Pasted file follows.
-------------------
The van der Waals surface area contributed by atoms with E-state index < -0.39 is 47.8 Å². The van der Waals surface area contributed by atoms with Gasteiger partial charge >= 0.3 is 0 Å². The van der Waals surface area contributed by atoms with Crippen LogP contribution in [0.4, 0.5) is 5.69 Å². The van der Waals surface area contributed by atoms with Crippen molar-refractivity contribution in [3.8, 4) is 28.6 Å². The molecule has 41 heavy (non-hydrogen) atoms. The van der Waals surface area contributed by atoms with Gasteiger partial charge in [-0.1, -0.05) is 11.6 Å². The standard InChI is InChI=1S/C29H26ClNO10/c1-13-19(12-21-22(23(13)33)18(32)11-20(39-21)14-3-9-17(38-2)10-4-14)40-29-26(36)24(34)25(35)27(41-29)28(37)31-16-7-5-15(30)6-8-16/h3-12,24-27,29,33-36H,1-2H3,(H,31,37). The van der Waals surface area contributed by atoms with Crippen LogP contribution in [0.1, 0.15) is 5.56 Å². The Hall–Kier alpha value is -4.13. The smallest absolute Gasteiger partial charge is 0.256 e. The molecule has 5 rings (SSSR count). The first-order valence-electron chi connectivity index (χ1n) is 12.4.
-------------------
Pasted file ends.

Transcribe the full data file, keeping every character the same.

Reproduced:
The van der Waals surface area contributed by atoms with E-state index < -0.39 is 47.8 Å². The van der Waals surface area contributed by atoms with Gasteiger partial charge >= 0.3 is 0 Å². The van der Waals surface area contributed by atoms with Crippen LogP contribution in [0.4, 0.5) is 5.69 Å². The van der Waals surface area contributed by atoms with Crippen molar-refractivity contribution in [3.8, 4) is 28.6 Å². The molecule has 41 heavy (non-hydrogen) atoms. The van der Waals surface area contributed by atoms with Gasteiger partial charge in [-0.1, -0.05) is 11.6 Å². The standard InChI is InChI=1S/C29H26ClNO10/c1-13-19(12-21-22(23(13)33)18(32)11-20(39-21)14-3-9-17(38-2)10-4-14)40-29-26(36)24(34)25(35)27(41-29)28(37)31-16-7-5-15(30)6-8-16/h3-12,24-27,29,33-36H,1-2H3,(H,31,37). The van der Waals surface area contributed by atoms with Crippen LogP contribution in [0.1, 0.15) is 5.56 Å². The Hall–Kier alpha value is -4.13. The smallest absolute Gasteiger partial charge is 0.256 e. The molecule has 5 rings (SSSR count). The first-order valence-electron chi connectivity index (χ1n) is 12.4.